The traditional measure of recovery for failure to pay money due under contract is the amount agreed to be paid. Clark v. Life & Casualty Ins. Co., 245 Ky. 579, 53 S.W.2d 968, 84 A.L.R. 1420 (1932); 22 Am.Jur.2d 97 (Damages, § 64); 29A Am. Jur. 776 (Insurance, § 1696). If the amount is liquidated, interest follows as a matter of right; if not, "the allowance of interest is in the discretion of the court or jury trying the case." Congoleum-Nairn v. M. Livingston & Co., 257 Ky. 573, 78 S.W.2d 781, 785 (1935); Tri-State Developers, Inc. v. Moore, Ky., 343 S.W.2d 812 (1961); Restatement of Contracts, § 337(b).

The opinion in Motors Insurance Corporation v. Jackson, Ky., 340 S.W.2d 610 *688 (1960), though it contains a dissertation from which it might be inferred that consequential damages other than interest are allowable, nevertheless concludes as follows: "Even had the evidence met the requirements of proof of such claimed consequential damages, there would have been no legal liability under the facts of this case. See Annotation, `Damages recoverable from insurer for failure or delay in making payments due under contract.' 37 A.L.R.2d 538." That conclusion is in accordance with what we consider to be the correct legal premise. Motors Insurance Corporation v. Howard, Ky., 291 S.W.2d 522 (1956), in which the insurance company elected and actually undertook to repair the insured vehicle, is therefore distinguishable from this case, in which the company promptly elected to pay money instead.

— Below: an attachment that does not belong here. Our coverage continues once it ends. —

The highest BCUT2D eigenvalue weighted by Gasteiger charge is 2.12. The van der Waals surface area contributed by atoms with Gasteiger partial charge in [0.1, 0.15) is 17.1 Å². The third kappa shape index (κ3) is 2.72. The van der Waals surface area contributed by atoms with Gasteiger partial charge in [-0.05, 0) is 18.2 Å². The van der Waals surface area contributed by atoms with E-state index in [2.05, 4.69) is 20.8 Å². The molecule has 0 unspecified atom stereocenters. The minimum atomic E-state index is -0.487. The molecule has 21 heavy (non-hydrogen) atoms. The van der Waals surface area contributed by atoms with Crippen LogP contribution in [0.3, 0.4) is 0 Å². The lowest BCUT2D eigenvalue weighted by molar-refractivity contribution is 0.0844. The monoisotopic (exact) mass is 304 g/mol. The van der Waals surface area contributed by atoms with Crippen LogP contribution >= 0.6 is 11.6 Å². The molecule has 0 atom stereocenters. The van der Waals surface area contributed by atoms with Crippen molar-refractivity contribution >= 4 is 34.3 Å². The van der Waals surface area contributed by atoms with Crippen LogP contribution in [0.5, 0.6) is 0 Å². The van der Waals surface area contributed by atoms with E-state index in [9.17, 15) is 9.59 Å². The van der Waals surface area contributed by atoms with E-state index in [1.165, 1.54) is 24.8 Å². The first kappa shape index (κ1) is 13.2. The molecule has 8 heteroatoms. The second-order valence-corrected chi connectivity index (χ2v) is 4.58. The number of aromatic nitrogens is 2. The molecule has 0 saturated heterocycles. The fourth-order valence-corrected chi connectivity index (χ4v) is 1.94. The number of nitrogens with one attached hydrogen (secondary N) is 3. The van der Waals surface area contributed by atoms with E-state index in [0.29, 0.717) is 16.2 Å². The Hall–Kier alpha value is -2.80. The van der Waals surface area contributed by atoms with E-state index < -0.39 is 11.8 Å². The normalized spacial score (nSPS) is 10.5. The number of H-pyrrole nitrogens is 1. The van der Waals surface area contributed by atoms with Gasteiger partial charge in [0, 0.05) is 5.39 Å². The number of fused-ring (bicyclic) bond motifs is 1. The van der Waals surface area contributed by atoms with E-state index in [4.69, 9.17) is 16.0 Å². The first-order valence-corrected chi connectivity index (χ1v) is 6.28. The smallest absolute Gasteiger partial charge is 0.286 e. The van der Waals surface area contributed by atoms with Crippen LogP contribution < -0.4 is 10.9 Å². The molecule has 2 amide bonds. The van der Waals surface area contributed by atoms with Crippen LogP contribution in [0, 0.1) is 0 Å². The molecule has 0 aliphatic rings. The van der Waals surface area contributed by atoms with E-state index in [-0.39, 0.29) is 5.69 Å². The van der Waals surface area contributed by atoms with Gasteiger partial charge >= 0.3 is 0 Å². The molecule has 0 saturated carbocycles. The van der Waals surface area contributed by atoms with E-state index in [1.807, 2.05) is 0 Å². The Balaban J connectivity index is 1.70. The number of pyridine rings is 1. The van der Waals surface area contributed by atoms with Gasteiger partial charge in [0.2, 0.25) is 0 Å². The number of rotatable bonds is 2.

Plaintiff suggests that the consequential damages represented by storage charges and lost use of the car are or should be allowable as punitive damages. However, punitive damages ordinarily are not recoverable for a breach of contract. Cumberland Tel. & Tel. Co. v. Cartwright Creek Tel. Co., 128 Ky. 395, 108 S.W. 875, 878, 32 Ky. Law Rep. 1357 (1908). And even if they were, plaintiff's complaint did not demand punitive damages as such, nor were these items submitted to the jury on that theory.

In concluding, it occurs to us that the first and fundamental question for submission to the jury in this case was whether plaintiff's automobile could have been restored in substantially as good physical or operating condition as before the accident for the sum of $899 or less. If so, plaintiff has no cause of action, since the company offered her $849. She did not demand the $20 towage charge until the suit was brought. We do not imply that the company would not remain obligated to pay her these amounts, but only that if the company is found not to have been in default it should not be burdened with the costs of litigation.

The cause is reversed and remanded for a new trial.